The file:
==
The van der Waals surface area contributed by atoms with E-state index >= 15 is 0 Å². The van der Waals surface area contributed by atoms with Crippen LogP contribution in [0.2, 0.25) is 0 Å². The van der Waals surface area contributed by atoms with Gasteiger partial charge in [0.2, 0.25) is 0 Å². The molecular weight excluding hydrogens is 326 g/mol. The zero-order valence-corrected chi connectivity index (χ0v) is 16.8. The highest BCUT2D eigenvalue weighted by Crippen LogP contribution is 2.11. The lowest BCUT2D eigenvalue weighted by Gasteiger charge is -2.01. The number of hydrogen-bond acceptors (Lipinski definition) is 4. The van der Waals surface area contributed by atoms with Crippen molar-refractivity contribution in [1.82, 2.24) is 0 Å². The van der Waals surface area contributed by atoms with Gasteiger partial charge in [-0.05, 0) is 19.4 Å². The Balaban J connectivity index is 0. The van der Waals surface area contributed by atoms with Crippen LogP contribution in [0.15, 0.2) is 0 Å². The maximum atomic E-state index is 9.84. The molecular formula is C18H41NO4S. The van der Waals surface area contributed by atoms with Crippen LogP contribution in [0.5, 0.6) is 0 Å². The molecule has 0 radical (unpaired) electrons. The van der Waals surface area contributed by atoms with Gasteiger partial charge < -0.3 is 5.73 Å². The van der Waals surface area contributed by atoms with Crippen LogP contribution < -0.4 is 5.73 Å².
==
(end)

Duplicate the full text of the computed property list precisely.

The van der Waals surface area contributed by atoms with E-state index >= 15 is 0 Å². The van der Waals surface area contributed by atoms with Crippen LogP contribution in [0.2, 0.25) is 0 Å². The van der Waals surface area contributed by atoms with Gasteiger partial charge in [0.2, 0.25) is 0 Å². The molecular weight excluding hydrogens is 326 g/mol. The zero-order valence-corrected chi connectivity index (χ0v) is 16.8. The highest BCUT2D eigenvalue weighted by Crippen LogP contribution is 2.11. The lowest BCUT2D eigenvalue weighted by Gasteiger charge is -2.01. The number of hydrogen-bond acceptors (Lipinski definition) is 4. The van der Waals surface area contributed by atoms with Crippen molar-refractivity contribution in [1.82, 2.24) is 0 Å². The van der Waals surface area contributed by atoms with Gasteiger partial charge in [-0.05, 0) is 19.4 Å². The Balaban J connectivity index is 0. The van der Waals surface area contributed by atoms with Crippen LogP contribution in [0.15, 0.2) is 0 Å². The maximum atomic E-state index is 9.84. The molecular formula is C18H41NO4S. The van der Waals surface area contributed by atoms with Crippen LogP contribution in [0.5, 0.6) is 0 Å². The molecule has 0 radical (unpaired) electrons. The van der Waals surface area contributed by atoms with Gasteiger partial charge < -0.3 is 5.73 Å². The van der Waals surface area contributed by atoms with Crippen LogP contribution < -0.4 is 5.73 Å².